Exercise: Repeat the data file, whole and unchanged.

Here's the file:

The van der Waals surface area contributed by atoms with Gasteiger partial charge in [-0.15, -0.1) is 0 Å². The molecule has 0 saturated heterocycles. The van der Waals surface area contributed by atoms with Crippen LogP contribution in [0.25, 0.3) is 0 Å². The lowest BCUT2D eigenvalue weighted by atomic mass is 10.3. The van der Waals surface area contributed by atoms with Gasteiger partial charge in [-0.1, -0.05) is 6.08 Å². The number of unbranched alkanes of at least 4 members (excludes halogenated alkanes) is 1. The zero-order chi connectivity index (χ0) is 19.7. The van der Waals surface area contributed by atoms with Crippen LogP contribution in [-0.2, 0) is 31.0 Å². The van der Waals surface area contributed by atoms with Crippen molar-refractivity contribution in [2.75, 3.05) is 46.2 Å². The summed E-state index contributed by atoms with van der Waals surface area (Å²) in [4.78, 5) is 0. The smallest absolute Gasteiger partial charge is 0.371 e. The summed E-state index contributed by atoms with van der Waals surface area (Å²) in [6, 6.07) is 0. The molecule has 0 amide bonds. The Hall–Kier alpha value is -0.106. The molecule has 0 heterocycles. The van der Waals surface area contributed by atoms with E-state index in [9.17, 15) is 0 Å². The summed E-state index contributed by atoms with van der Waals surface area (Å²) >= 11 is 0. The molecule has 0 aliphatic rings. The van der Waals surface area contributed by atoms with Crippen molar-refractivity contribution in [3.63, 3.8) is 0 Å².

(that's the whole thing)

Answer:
The van der Waals surface area contributed by atoms with Gasteiger partial charge in [-0.15, -0.1) is 0 Å². The molecule has 0 saturated heterocycles. The van der Waals surface area contributed by atoms with Crippen LogP contribution in [0.25, 0.3) is 0 Å². The lowest BCUT2D eigenvalue weighted by atomic mass is 10.3. The van der Waals surface area contributed by atoms with Gasteiger partial charge in [-0.1, -0.05) is 6.08 Å². The number of unbranched alkanes of at least 4 members (excludes halogenated alkanes) is 1. The zero-order chi connectivity index (χ0) is 19.7. The van der Waals surface area contributed by atoms with Crippen LogP contribution in [-0.2, 0) is 31.0 Å². The van der Waals surface area contributed by atoms with Crippen molar-refractivity contribution in [2.75, 3.05) is 46.2 Å². The summed E-state index contributed by atoms with van der Waals surface area (Å²) in [4.78, 5) is 0. The smallest absolute Gasteiger partial charge is 0.371 e. The summed E-state index contributed by atoms with van der Waals surface area (Å²) in [6, 6.07) is 0. The molecule has 0 amide bonds. The Hall–Kier alpha value is -0.106. The molecule has 0 heterocycles. The van der Waals surface area contributed by atoms with E-state index in [9.17, 15) is 0 Å². The summed E-state index contributed by atoms with van der Waals surface area (Å²) >= 11 is 0. The molecule has 0 aliphatic rings. The van der Waals surface area contributed by atoms with Crippen molar-refractivity contribution in [3.63, 3.8) is 0 Å².